Case Presentation: A 69-year-old male with past medical history of bipolar disorder, schizophrenia, and substance abuse presented to the ED with suicidal and homicidal ideations, and hallucinations. He tested positive for COVID-19 at an outside hospital a week prior to presentation. He endorsed subjective fevers and productive cough with non-bloody sputum and denied dyspnea, chest pain, nausea, vomiting, or recent travel. On admission, his vitals were remarkable for elevated blood pressure (187/77 mmHg) and tachypnea (26 breaths/minute). Physical exam showed lethargy and abdominal tenderness. Lab results showed elevated CRP (5.55 mg/dL, ref: < 0.50), ferritin (3695 ng/mL, ref: 30.0 - 400.0), and D-dimer (1.75 mg/L, ref: 0-0.69). CXR showed moderate patchy bilateral opacities consistent with COVID-19 pneumonia. Upon receiving 1mg of Ativan due to increased agitation, his oxygen saturation dropped to 88%, and he was placed on 2L nasal cannula (NC) and started on remdesivir. He also had a temperature of 103°F and dexamethasone was started. He further declined, requiring 55L flow and 80% FiO2 HFNC and 15L Oxymask. Elevated D-dimer and worsening oxygen needs prompted initiation of therapeutic enoxaparin. He was transferred to the MICU for increased oxygen requirements and worsening acute respiratory failure. In the MICU, dexamethasone and remdesivir were continued, and barcitinib was started. A few days later, his oxygen needs decreased to 50L flow and 50% FiO2 HFNC, and he was transferred to the inpatient floor. His D-dimer increased, and CT PE was negative for pulmonary embolism but showed extensive pneumomediastinum (SP) and subcutaneous emphysema. Cardiothoracic surgery was consulted, and conservative management and monitoring were recommended as he could not tolerate a procedure with ongoing psychiatric issues. Dexamethasone was tapered, and oxygen was weaned. Upon breathing successfully on room air, he was discharged.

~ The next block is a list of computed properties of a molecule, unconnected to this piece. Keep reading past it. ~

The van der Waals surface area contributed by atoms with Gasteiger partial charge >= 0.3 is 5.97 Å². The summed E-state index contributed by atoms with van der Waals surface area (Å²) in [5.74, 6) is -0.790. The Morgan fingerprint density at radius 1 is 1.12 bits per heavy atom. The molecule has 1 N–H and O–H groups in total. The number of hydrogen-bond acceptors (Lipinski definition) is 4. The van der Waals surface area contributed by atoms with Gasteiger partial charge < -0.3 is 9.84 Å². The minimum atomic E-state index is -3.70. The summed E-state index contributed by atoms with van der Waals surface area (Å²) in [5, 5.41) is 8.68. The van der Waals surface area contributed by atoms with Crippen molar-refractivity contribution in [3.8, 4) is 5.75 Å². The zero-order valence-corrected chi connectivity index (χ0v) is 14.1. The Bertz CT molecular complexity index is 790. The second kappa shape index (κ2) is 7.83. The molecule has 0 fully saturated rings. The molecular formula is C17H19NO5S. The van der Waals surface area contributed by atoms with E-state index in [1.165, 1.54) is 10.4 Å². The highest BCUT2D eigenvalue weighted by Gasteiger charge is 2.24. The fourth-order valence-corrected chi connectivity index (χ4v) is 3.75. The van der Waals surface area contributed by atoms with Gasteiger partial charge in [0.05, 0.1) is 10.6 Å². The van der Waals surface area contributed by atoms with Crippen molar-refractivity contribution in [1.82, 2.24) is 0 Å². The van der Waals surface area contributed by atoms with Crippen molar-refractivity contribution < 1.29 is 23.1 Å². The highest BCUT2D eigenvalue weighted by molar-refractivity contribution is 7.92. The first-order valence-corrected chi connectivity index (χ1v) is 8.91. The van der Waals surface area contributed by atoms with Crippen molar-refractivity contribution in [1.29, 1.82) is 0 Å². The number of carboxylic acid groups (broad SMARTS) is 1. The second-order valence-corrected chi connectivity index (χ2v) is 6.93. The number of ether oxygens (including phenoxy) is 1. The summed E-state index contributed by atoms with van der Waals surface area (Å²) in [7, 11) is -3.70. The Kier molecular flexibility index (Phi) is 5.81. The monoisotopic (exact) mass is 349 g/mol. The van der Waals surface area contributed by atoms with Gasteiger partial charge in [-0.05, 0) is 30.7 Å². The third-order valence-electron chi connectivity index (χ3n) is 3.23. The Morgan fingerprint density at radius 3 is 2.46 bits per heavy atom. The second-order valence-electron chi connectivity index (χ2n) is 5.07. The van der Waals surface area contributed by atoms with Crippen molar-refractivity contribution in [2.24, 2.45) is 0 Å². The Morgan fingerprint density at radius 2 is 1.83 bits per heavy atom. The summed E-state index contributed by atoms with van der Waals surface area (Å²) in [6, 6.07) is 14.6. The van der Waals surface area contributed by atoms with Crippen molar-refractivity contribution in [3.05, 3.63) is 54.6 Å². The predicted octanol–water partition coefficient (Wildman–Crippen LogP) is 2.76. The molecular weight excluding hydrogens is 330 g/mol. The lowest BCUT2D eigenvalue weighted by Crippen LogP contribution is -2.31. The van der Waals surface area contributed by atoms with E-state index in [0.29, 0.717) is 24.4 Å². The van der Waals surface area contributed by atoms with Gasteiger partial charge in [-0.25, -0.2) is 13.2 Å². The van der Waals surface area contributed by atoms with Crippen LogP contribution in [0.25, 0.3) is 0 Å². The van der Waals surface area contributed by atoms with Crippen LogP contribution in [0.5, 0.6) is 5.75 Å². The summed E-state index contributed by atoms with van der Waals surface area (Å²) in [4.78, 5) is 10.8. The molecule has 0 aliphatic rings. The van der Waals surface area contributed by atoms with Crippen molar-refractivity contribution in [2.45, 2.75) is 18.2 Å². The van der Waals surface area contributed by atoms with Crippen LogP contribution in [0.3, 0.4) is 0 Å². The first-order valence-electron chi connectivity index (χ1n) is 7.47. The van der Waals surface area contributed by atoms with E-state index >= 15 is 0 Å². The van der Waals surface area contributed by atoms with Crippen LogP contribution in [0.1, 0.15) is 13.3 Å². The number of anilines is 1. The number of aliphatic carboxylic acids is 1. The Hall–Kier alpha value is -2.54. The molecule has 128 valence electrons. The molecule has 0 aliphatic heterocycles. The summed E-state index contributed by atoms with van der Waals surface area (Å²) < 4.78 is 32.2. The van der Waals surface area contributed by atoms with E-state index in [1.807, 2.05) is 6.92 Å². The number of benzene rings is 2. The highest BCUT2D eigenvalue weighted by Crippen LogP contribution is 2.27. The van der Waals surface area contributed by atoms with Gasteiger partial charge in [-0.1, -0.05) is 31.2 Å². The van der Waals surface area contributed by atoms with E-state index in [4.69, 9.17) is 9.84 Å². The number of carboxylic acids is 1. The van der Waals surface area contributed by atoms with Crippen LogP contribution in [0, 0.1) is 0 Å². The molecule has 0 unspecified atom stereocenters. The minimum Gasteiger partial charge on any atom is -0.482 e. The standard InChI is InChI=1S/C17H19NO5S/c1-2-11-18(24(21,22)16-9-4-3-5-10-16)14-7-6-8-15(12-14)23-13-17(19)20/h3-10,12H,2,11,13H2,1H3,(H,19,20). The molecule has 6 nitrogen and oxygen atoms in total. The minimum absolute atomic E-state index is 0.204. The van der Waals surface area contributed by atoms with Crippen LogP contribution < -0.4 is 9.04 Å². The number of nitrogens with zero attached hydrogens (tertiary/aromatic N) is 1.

Discussion: SP is a condition in which air is found in the mediastinum. It is a rare finding and is associated with asthma, chronic lung disease, infections, and mechanical ventilation. Although it is uncommon in viral pneumonias, there have been increased reports of SP with COVID-19 pneumonia. Although the mechanism is not completely elucidated, it is thought to be due to increased alveolar pressure and diffuse alveolar injury in the setting of severe COVID-19 pneumonia. In combination with a strong cough and increased work of breathing, this causes subpleural alveolar rupture . Free air can dissect the peribronchovascular sheath and leak into the mediastinum. This phenomenon, called the “Macklin effect”, has been implicated as the cause of SP in closed thoracic lesions, asthma attacks, and Valsalva maneuvers . This theory is not consistent with the absence of pneumothorax in high-resolution CT scans in certain cases of SP, as in our case (Figure 1). It is unclear how air can reach the mediastinum without causing a visible breach in the alveolar lung parenchyma . Despite unclear mechanism, SP is usually a self-limiting condition. These patients should be monitored for SP-related cardiovascular and respiratory complications. Conservative management is usually sufficient.
Conclusions: SP cases in hospitalized patients with COVID-19 infection are increasing clinical interest in this rare condition. Despite an unclear mechanism, conservative management is usually all that is needed. Further research is necessary to investigate the pathogenesis of SP in COVID-19 infection.